Someone needs to turn this story into a graphic novel at his or her earliest convenience. My initial recommendations would go to Rick Geary if we’re talking about a straight-up historical retelling or Ted Naifeh if you wanted to fold in some actual supernatural elements.

Update: Tom Spurgeon points to this piece at The Horrors of It All that offers evidence that the urban legend about the iron-toothed vampire may well have had its origins in comics after all.

Recent reading

Interesting things I’ve read lately:

A roundtable on digital piracy of comics featuring representatives of Fantagraphics, Dark Horse and Top Shelf: It kind of surprises me that Aaron Colter from Dark Horse never mentions the impact of piracy on the publisher’s licensed products, though it doesn’t surprise me that Fantagraphics experiences more piracy in its Eros line, a lot of which is translated product from Japan. I sometimes suspect that respect for a creator’s rights doesn’t always extend beyond one’s continent of residence, or it at least loses some of its ideological vigor.

Musings on the National Book Award categorization of David Small’s Stitches over at NPR’s Monkey See blog: This is a curious turn of events. I admire the book a lot, but I don’t think the hubbub over its nomination does it any favors, though it obviously doesn’t diminish Small’s achievement. As Tom Spurgeon has said so often, book publishing is gross. (And I also wanted to note that the Monkey See blog is generally a lively, entertaining read. I’ve been enjoying its comics content, though I hope Glen Weldon writes about manga at some point.)

The Robot 6 coverage of the Big Apple-New York Comic-Con situation by Sean Collins: The actual outcome of this is really only interesting to me in the abstract, because I’m unlikely to attend either event, much less both, but Collins approaches the subject with wry thoroughness.

A story at Publishers Weekly that provides some clarification on those Federal Trade Commission guidelines for blogger disclosure: Well, “clarification” is probably as optimistic a term as “guidelines,” but the story makes the guidelines seem less draconian. Or at least it presents the comforting notion that the FTC has no idea how to enforce the guidelines, if and when they figure out what those guidelines actually are.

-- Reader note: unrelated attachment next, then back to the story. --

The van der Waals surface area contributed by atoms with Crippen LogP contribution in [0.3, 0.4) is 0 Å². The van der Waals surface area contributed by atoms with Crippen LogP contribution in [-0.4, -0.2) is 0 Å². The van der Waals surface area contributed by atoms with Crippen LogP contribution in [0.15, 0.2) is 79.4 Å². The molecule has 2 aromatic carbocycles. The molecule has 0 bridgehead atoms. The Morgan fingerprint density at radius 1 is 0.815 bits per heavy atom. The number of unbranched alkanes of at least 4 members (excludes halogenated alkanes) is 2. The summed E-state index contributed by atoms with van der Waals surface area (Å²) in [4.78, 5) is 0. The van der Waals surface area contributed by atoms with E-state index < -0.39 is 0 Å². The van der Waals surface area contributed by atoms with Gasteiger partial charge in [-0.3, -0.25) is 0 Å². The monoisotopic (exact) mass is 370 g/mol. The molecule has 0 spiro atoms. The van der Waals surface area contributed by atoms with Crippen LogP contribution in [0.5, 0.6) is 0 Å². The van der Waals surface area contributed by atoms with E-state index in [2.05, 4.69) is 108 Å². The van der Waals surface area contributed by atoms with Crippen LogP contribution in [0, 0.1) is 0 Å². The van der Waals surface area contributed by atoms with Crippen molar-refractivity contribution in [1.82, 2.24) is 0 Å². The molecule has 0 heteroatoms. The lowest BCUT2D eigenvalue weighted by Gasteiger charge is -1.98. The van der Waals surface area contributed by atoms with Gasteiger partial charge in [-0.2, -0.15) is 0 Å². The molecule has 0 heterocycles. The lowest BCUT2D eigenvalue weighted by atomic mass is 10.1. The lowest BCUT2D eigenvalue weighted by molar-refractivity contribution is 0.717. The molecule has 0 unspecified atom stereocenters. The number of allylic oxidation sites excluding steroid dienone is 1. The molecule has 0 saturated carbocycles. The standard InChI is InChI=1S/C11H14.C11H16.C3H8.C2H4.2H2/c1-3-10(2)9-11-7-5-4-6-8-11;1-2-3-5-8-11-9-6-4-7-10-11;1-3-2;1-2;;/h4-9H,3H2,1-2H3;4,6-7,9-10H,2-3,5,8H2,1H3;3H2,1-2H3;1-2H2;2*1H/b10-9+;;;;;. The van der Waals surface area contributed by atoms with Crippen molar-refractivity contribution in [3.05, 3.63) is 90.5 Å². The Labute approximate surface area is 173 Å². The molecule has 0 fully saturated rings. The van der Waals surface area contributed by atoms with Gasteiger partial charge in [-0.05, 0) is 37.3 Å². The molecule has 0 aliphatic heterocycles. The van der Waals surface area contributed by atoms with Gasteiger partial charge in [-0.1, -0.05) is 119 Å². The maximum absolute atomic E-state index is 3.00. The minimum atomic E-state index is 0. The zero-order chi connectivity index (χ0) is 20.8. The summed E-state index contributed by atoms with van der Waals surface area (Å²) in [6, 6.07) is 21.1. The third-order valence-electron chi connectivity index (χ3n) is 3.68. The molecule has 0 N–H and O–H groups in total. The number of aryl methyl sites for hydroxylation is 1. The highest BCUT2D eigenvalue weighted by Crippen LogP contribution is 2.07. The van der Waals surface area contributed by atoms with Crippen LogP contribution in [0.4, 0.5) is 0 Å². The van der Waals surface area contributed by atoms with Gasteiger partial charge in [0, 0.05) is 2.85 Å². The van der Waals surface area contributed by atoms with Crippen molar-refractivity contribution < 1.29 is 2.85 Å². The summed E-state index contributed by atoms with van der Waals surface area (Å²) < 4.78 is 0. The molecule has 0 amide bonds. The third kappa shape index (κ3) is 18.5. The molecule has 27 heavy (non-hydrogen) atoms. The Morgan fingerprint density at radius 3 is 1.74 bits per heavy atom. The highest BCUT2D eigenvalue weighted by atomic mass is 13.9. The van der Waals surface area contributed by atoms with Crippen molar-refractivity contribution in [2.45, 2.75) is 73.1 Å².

Read the label

Tom Spurgeon points to a manga flap in Lexington, KY, involving a copy of Yuu Watase’s Absolute Boyfriend (from Viz’s Shojo Beat imprint and serialized in the magazine) in the children’s section of a Books-A-Million. I don’t really have anything much to say about the story itself, which reads like one of those “Can too much applesauce be fatal?” stories that local news outfits love so much. But Tom did make a couple of points about the Books-A-Million chain, and I wanted to chime in:

“The one thing that jumps out at me is that Book-a-Million is a big growth account for manga recently, and it’s my understanding that the chain has shown up in some towns that haven’t had a bookstore in a while. That would mean the store has increased coverage for manga in addition to simply increasing the number of outlets where it’s available.”

That was certainly the case here in north-central West Virginia. Books-a-Million was the first stand-alone chain bookstore in town, and it’s had a reasonably sized (and growing) manga section since it opened a few years back. It’s since been joined by a Barnes & Noble, which has its own substantial graphic novel/manga section.

I vaguely remember reports of Books-a-Million having a special “adult graphic novel/manga” section separate from the general population for some of the spicier, plastic-wrapped offerings, though I’ve never seen that set-up personally. And I’ve never seen manga or graphic novels shelved in the children’s section, though admittedly I don’t spend a lot of time there.

I can say without qualification that I think Absolute Boyfriend is probably the worse thing Watase has ever created, but that’s neither here nor there. It’s rated for older teens, as is a fair amount of the Shojo Beat line (or just for teens), so it sounds like it might have been carelessly shelved, if in fact it was in the children’s section.

See no evil, speak no evil